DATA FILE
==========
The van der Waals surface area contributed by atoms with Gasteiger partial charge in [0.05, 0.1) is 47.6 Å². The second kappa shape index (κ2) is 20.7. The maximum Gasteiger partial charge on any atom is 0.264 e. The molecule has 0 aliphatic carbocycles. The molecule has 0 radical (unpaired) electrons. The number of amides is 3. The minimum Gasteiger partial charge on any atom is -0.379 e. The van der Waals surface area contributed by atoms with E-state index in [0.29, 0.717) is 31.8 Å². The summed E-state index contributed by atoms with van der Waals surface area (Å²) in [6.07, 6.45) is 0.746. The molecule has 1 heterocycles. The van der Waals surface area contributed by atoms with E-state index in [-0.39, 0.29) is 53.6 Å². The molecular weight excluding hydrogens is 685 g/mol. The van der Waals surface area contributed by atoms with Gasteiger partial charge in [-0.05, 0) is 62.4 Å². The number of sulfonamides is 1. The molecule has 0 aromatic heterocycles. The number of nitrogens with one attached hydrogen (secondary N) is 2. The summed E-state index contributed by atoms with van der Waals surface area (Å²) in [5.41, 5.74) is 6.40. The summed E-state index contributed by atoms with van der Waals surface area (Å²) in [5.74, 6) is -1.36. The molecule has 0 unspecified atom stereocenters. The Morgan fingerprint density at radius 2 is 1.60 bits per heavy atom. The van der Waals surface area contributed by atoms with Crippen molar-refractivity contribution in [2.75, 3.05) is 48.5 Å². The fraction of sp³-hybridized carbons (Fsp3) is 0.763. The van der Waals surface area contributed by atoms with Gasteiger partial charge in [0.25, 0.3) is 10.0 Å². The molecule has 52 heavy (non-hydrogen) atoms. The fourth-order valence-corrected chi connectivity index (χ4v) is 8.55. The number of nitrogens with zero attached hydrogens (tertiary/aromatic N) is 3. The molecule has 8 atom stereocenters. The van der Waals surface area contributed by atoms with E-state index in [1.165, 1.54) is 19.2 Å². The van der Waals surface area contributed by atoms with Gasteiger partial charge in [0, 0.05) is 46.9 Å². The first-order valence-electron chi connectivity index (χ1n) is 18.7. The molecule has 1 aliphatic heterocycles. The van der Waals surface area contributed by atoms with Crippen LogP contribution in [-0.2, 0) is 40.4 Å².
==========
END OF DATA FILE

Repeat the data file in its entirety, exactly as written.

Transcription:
The van der Waals surface area contributed by atoms with Gasteiger partial charge in [0.05, 0.1) is 47.6 Å². The second kappa shape index (κ2) is 20.7. The maximum Gasteiger partial charge on any atom is 0.264 e. The molecule has 0 aliphatic carbocycles. The molecule has 0 radical (unpaired) electrons. The number of amides is 3. The minimum Gasteiger partial charge on any atom is -0.379 e. The van der Waals surface area contributed by atoms with E-state index in [0.29, 0.717) is 31.8 Å². The summed E-state index contributed by atoms with van der Waals surface area (Å²) in [6.07, 6.45) is 0.746. The molecule has 1 heterocycles. The van der Waals surface area contributed by atoms with E-state index in [-0.39, 0.29) is 53.6 Å². The molecular weight excluding hydrogens is 685 g/mol. The van der Waals surface area contributed by atoms with Gasteiger partial charge in [-0.05, 0) is 62.4 Å². The number of sulfonamides is 1. The molecule has 0 aromatic heterocycles. The number of nitrogens with one attached hydrogen (secondary N) is 2. The summed E-state index contributed by atoms with van der Waals surface area (Å²) in [5.41, 5.74) is 6.40. The summed E-state index contributed by atoms with van der Waals surface area (Å²) in [5.74, 6) is -1.36. The molecule has 0 unspecified atom stereocenters. The Morgan fingerprint density at radius 2 is 1.60 bits per heavy atom. The van der Waals surface area contributed by atoms with Crippen molar-refractivity contribution in [2.75, 3.05) is 48.5 Å². The fraction of sp³-hybridized carbons (Fsp3) is 0.763. The van der Waals surface area contributed by atoms with Gasteiger partial charge in [0.25, 0.3) is 10.0 Å². The molecule has 52 heavy (non-hydrogen) atoms. The fourth-order valence-corrected chi connectivity index (χ4v) is 8.55. The number of nitrogens with zero attached hydrogens (tertiary/aromatic N) is 3. The molecule has 8 atom stereocenters. The van der Waals surface area contributed by atoms with E-state index in [1.165, 1.54) is 19.2 Å². The van der Waals surface area contributed by atoms with Gasteiger partial charge in [0, 0.05) is 46.9 Å². The first-order valence-electron chi connectivity index (χ1n) is 18.7. The molecule has 1 aliphatic heterocycles. The van der Waals surface area contributed by atoms with Crippen LogP contribution in [-0.2, 0) is 40.4 Å².